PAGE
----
296. Words

There’s a form of linguistic shorthand that adults sometimes use when they speak to children. Instead of saying, “I need to have you stop making noise,” some say, “You need to stop making noise.” Or when a child is doing something an adult doesn’t like, the adult may say, “You don’t want to do that,” instead of “I don’t want you to do that.” That kind of statement may be quite wrong.
I guess I’m a stickler on verbal precision. I think children can take things very literally. If you tell a child what he/she needs or wants, you may be giving a very confusing message – one that denies the existence of thoughts or feelings the child is experiencing. And since adults seem to know so much, and are so often right on target when they say things to children (e.g., “Be careful; that’s hot.”), children are apt to disregard their own experience and believe that they want and need what adults say they want and need.
One verbal game I’ve sometimes played with both children and adults is to take them as literally as I think children sometimes take adults. That can be very annoying. Granted, sometimes children enjoy that game. And it can help them learn to be more precise. They enjoy puns and riddles, because they like to play with the ambiguity of words. But language tricks can also drive them up a wall. If they’ve worked to put together words that communicate, they don’t want to have to go back to the beginning and do it again. They know that I know what they mean, and they don’t want me to pretend I don’t.
Adults have had more time to play with language, and sometimes some of them enjoy playing more sophisticated versions of the verbal games children play. But like children, they can also be annoyed by word games that creep into conversation. I know a lot about that tendency. As a recovering compulsive verbal trickster, I try to direct my tricks toward people who enjoy them, and limit them to moments when they’re likely to be appreciated. It used to be that when a child or adult was not amused by something I intended to be amusing, I thought all I had to do was try harder. Nowadays, I’m more apt to just drop it.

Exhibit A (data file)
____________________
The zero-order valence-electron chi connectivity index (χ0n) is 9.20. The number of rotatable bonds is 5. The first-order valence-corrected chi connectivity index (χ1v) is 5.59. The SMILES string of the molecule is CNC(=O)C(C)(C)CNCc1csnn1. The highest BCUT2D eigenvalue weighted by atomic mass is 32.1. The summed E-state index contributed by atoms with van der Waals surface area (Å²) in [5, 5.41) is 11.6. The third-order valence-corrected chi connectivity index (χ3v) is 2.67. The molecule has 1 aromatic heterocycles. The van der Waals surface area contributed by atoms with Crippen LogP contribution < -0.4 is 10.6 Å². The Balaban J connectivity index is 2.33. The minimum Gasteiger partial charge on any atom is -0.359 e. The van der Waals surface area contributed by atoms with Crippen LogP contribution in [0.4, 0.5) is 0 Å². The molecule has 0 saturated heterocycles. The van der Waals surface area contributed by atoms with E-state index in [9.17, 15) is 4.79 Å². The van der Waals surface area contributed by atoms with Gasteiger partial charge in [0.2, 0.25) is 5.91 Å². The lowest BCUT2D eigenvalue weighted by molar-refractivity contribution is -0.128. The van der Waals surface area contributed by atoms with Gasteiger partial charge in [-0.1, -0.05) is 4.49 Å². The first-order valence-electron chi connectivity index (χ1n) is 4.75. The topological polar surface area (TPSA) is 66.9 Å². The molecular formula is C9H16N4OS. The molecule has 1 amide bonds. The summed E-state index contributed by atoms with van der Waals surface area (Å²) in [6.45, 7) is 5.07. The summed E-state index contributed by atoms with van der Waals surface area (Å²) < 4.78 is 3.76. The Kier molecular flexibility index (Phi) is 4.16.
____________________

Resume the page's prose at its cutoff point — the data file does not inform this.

Verbal precision is a good goal. It’s good for us adults to take care to say what we mean. Both to children and to each other. And it’s good to teach children to do that, too. We can do that both by being careful about our own words (“I don’t want you to do that,” instead of “You don’t want to do that.”) and by treating children’s speech the way we’re learning to treat their writing – allowing them to succeed in their attempts to communicate, even if they’re not always as precise as we want them to eventually be.

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